“The rosary is a bridge or link to their Catholicism,” she said. “Mary wants to be with her children – especially those in harm’s way.”
A team of about 25 volunteers meets weekly at St. Mary’s mission, St. John Neumann in Annapolis, carefully threading black plastic beads onto the same olive-green parachute cord used by soldiers.
Unlike metal or glass versions, the St. Mary’s-produced plastic rosaries don’t reflect light or make rattling noises.
Parishioners have made more than 200,000 ranger rosaries and ship about 600 prayer beads weekly with pamphlets explaining how to pray the devotion.
Parishioners of the Church of the Resurrection in Ellicott City have made 44,000 ranger rosaries, with other parishes in the Archdiocese of Baltimore and elsewhere making the rest.
Volunteers make naval rosaries out of gray parachute cord and royal blue beads, along with desert rosaries made with tan cord and brown beads. All feature a black crucifix.
Julie Walton, coordinator of the ranger rosary effort at Church of the Resurrection, said volunteers pray at least one decade of the rosary over every string of beads they make, asking God to bless the person who will receive it and all parishioners serving in the military.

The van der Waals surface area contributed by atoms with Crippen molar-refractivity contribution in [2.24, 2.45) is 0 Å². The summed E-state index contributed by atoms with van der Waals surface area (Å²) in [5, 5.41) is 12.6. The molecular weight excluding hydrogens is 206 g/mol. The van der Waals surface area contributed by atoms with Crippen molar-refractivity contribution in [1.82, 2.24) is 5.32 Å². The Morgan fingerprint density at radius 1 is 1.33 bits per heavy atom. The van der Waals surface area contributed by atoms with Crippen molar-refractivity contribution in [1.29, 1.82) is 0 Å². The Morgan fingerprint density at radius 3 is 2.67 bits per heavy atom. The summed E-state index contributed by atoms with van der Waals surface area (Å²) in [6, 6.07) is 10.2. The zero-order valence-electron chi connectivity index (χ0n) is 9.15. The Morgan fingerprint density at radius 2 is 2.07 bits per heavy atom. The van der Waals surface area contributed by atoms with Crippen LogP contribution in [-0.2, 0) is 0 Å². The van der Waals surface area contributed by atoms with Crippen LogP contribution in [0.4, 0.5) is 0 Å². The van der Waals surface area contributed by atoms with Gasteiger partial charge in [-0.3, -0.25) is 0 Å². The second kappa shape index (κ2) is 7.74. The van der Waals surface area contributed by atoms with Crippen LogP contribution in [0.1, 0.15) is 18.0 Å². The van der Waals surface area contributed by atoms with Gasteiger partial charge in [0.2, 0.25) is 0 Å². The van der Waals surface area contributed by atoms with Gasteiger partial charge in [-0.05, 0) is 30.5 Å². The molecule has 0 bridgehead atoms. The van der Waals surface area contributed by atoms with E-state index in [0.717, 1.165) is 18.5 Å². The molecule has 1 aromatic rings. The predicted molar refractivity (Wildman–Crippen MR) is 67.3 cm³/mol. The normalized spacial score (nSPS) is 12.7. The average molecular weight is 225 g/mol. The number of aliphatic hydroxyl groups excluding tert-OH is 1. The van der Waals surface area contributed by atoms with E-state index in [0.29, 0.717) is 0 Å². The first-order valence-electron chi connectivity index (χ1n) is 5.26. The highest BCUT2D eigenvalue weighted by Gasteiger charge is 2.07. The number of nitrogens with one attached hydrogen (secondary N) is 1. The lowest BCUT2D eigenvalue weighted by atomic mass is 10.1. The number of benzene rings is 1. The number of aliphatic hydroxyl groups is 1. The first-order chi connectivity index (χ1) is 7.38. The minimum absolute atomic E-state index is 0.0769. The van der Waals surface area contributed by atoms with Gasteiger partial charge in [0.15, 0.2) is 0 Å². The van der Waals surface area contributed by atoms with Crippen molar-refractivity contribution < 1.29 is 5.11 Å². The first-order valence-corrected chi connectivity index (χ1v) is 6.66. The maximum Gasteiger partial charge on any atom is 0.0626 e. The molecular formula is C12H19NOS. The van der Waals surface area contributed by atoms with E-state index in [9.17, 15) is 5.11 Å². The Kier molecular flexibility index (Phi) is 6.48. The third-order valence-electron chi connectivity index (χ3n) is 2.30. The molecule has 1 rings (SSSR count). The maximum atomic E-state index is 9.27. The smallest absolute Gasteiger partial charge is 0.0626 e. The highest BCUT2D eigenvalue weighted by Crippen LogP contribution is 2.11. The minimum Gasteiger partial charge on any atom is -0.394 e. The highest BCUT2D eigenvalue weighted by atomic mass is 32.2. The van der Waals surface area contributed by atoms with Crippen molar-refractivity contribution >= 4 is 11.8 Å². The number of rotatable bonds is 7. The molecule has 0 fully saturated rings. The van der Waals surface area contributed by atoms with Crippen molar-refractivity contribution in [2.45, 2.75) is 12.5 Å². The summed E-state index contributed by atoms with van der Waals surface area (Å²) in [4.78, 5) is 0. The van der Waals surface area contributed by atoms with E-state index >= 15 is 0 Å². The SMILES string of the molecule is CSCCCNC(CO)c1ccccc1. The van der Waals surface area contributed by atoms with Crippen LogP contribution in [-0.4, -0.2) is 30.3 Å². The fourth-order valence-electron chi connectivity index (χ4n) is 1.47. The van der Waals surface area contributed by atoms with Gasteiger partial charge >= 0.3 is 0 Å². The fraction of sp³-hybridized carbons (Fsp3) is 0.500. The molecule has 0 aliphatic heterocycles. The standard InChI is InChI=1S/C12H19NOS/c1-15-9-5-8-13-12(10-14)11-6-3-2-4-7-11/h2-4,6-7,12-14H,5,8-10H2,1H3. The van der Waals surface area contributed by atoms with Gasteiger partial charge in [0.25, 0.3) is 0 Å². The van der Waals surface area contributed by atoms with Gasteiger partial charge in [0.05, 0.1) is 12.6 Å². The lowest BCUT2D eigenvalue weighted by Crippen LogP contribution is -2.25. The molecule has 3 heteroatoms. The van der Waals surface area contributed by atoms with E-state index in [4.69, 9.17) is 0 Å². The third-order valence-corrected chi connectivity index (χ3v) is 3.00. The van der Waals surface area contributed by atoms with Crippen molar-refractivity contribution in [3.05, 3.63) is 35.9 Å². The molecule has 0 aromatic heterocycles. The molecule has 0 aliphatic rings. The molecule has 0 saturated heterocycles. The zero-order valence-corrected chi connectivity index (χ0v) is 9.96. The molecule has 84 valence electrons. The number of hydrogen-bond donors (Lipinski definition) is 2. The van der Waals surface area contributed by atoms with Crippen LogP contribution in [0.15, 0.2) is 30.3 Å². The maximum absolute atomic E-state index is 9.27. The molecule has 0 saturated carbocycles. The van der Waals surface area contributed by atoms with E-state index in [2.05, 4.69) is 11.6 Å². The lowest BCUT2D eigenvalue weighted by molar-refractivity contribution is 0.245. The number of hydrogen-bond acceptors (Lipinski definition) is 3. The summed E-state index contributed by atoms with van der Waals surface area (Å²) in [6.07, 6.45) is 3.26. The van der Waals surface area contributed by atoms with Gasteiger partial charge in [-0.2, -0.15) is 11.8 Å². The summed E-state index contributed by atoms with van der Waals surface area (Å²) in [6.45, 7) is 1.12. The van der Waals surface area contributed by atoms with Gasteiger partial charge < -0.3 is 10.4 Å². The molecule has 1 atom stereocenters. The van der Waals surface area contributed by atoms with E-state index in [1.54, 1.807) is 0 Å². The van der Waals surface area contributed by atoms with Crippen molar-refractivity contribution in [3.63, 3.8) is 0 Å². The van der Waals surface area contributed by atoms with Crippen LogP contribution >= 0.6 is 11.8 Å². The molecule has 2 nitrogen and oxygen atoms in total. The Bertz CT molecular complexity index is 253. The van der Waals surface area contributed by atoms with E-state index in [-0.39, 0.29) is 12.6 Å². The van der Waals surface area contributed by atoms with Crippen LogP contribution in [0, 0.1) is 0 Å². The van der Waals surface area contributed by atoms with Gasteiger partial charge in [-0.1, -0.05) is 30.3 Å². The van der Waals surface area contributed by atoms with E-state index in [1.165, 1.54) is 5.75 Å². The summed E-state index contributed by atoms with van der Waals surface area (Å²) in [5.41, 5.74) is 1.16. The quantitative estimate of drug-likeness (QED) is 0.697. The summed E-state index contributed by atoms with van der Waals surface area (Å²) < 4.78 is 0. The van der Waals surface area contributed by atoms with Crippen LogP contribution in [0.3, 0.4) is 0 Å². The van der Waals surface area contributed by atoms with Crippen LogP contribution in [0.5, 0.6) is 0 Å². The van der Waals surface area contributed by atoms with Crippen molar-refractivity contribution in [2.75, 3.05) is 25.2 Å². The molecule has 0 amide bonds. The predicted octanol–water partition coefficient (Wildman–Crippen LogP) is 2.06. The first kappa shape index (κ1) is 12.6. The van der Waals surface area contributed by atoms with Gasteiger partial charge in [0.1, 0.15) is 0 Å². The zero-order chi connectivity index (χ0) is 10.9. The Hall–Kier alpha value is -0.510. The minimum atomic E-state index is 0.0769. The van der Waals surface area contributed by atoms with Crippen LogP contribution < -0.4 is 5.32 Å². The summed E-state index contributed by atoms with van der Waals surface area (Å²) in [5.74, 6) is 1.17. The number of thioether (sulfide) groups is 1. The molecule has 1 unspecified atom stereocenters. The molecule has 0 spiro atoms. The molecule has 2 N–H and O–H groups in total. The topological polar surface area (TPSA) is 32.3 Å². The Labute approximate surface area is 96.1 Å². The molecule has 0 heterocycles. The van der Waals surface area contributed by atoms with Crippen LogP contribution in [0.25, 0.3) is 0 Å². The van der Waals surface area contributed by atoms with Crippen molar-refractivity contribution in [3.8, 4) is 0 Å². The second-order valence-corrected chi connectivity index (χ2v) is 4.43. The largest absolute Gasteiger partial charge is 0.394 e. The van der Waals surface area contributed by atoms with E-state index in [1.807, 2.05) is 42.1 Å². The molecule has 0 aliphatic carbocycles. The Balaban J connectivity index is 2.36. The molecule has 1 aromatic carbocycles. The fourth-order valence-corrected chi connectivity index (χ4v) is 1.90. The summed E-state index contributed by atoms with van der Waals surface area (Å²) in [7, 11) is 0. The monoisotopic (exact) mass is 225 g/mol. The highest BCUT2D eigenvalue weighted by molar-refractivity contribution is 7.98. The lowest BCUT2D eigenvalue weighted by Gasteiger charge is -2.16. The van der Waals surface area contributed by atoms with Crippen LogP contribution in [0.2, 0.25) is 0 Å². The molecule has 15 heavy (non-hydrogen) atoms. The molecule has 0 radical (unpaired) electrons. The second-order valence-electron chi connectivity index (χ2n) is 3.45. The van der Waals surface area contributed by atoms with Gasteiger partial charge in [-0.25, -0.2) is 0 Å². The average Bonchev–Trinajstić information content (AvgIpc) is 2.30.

“What makes this ministry so special is that prayer is at the heart of it,” Walton said.
The rosary-making network is funded through donations. It costs about $1 to make and ship each rosary. The prayer beads have been sent to Iraq, Afghanistan, stateside military bases, military hospitals and elsewhere.
“Every single chaplain from every service academy called, and they all want them for their grads and some wanted them for first-year students,” Evans said. “Isn’t that marvelous?”
Printed with permission from The Catholic Review, newspaper of the Archdiocese of Baltimore.
New Haven, Conn., Jun 5, 2009 (CNA) - Theologian David Schindler has expanded upon his criticisms of Christopher West, saying the speaker’s views can encourage a “dangerous imprudence” and arguing that those not at ease with his presentation have some ground for concern. He suggested that West’s work merits “patient reflection” in light of its critics.
Last month Christopher West, a Catholic speaker on the Theology of the Body, was the topic of an ABC interview broadcast he later said was “sensationalized.” The ABC story claimed West saw John Paul II and pornography propagandist Hugh Hefner as his “two big heroes” and depicted West’s call for Christians to “complete what the sexual revolution began.”
West's interview drew responses from critics such as Prof. David Schindler, a theologian who is dean of the John Paul II Institute in Washington, D.C., and defenders.